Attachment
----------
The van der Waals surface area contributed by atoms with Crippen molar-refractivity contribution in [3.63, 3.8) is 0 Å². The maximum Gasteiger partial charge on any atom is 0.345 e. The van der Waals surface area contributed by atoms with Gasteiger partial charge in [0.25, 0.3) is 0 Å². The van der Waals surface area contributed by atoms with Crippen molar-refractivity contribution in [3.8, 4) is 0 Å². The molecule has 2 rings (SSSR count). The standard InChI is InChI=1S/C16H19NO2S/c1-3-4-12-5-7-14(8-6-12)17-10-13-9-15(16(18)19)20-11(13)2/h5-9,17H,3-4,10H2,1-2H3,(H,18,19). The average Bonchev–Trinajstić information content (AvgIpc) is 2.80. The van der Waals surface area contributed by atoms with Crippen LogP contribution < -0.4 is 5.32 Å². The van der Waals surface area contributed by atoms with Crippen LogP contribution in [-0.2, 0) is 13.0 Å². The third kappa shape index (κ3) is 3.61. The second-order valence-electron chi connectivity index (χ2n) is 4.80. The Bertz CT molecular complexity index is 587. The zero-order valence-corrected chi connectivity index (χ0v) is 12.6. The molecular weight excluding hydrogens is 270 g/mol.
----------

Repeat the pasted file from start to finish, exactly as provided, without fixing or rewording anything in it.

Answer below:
The van der Waals surface area contributed by atoms with Crippen molar-refractivity contribution in [3.63, 3.8) is 0 Å². The maximum Gasteiger partial charge on any atom is 0.345 e. The van der Waals surface area contributed by atoms with Gasteiger partial charge in [0.25, 0.3) is 0 Å². The van der Waals surface area contributed by atoms with Crippen molar-refractivity contribution in [3.8, 4) is 0 Å². The molecule has 2 rings (SSSR count). The standard InChI is InChI=1S/C16H19NO2S/c1-3-4-12-5-7-14(8-6-12)17-10-13-9-15(16(18)19)20-11(13)2/h5-9,17H,3-4,10H2,1-2H3,(H,18,19). The average Bonchev–Trinajstić information content (AvgIpc) is 2.80. The van der Waals surface area contributed by atoms with Crippen LogP contribution < -0.4 is 5.32 Å². The van der Waals surface area contributed by atoms with Crippen LogP contribution in [-0.2, 0) is 13.0 Å². The third kappa shape index (κ3) is 3.61. The second-order valence-electron chi connectivity index (χ2n) is 4.80. The Bertz CT molecular complexity index is 587. The zero-order valence-corrected chi connectivity index (χ0v) is 12.6. The molecular weight excluding hydrogens is 270 g/mol.